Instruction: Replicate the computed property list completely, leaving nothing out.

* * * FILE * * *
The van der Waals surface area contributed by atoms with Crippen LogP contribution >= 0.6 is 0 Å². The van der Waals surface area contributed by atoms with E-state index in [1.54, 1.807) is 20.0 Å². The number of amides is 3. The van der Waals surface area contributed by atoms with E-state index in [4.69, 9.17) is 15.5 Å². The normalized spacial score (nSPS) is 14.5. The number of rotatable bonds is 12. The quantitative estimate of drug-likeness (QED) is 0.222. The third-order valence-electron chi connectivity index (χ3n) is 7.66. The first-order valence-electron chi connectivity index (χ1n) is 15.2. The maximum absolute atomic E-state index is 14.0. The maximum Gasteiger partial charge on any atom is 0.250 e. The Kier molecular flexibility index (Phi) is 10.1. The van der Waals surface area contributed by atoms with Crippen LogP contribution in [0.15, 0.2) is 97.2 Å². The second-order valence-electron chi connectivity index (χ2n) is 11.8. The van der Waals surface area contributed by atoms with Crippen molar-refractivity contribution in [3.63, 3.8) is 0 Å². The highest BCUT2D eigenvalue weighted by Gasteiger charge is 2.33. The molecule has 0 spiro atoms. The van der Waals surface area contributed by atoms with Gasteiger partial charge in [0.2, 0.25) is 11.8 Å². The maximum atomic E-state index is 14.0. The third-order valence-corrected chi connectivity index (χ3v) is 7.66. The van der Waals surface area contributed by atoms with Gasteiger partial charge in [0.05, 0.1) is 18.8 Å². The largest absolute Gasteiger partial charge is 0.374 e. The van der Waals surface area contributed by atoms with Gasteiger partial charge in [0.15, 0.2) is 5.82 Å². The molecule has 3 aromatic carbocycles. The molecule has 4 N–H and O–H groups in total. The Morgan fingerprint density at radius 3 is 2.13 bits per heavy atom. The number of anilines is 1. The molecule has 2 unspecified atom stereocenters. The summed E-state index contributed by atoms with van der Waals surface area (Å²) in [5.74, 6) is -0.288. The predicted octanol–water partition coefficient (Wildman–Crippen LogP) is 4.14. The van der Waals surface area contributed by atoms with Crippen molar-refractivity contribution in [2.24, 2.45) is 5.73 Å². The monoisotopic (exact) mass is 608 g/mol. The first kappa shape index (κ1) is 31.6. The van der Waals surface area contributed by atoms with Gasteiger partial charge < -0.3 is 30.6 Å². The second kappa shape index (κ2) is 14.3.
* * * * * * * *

The van der Waals surface area contributed by atoms with Crippen LogP contribution >= 0.6 is 0 Å². The van der Waals surface area contributed by atoms with E-state index in [1.54, 1.807) is 20.0 Å². The number of amides is 3. The van der Waals surface area contributed by atoms with E-state index in [4.69, 9.17) is 15.5 Å². The normalized spacial score (nSPS) is 14.5. The number of rotatable bonds is 12. The quantitative estimate of drug-likeness (QED) is 0.222. The third-order valence-electron chi connectivity index (χ3n) is 7.66. The first-order valence-electron chi connectivity index (χ1n) is 15.2. The maximum absolute atomic E-state index is 14.0. The maximum Gasteiger partial charge on any atom is 0.250 e. The Kier molecular flexibility index (Phi) is 10.1. The van der Waals surface area contributed by atoms with Crippen LogP contribution in [0.15, 0.2) is 97.2 Å². The second-order valence-electron chi connectivity index (χ2n) is 11.8. The van der Waals surface area contributed by atoms with Crippen molar-refractivity contribution in [3.63, 3.8) is 0 Å². The highest BCUT2D eigenvalue weighted by Gasteiger charge is 2.33. The molecule has 0 spiro atoms. The van der Waals surface area contributed by atoms with Gasteiger partial charge in [0.2, 0.25) is 11.8 Å². The maximum atomic E-state index is 14.0. The third-order valence-corrected chi connectivity index (χ3v) is 7.66. The van der Waals surface area contributed by atoms with Gasteiger partial charge in [0.05, 0.1) is 18.8 Å². The largest absolute Gasteiger partial charge is 0.374 e. The van der Waals surface area contributed by atoms with Gasteiger partial charge in [0.15, 0.2) is 5.82 Å². The molecule has 3 aromatic carbocycles. The molecule has 4 N–H and O–H groups in total. The Morgan fingerprint density at radius 3 is 2.13 bits per heavy atom. The number of anilines is 1. The molecule has 2 unspecified atom stereocenters. The summed E-state index contributed by atoms with van der Waals surface area (Å²) in [5.74, 6) is -0.288. The predicted octanol–water partition coefficient (Wildman–Crippen LogP) is 4.14. The van der Waals surface area contributed by atoms with Crippen molar-refractivity contribution in [2.24, 2.45) is 5.73 Å². The monoisotopic (exact) mass is 608 g/mol. The first kappa shape index (κ1) is 31.6. The van der Waals surface area contributed by atoms with Gasteiger partial charge < -0.3 is 30.6 Å². The second kappa shape index (κ2) is 14.3.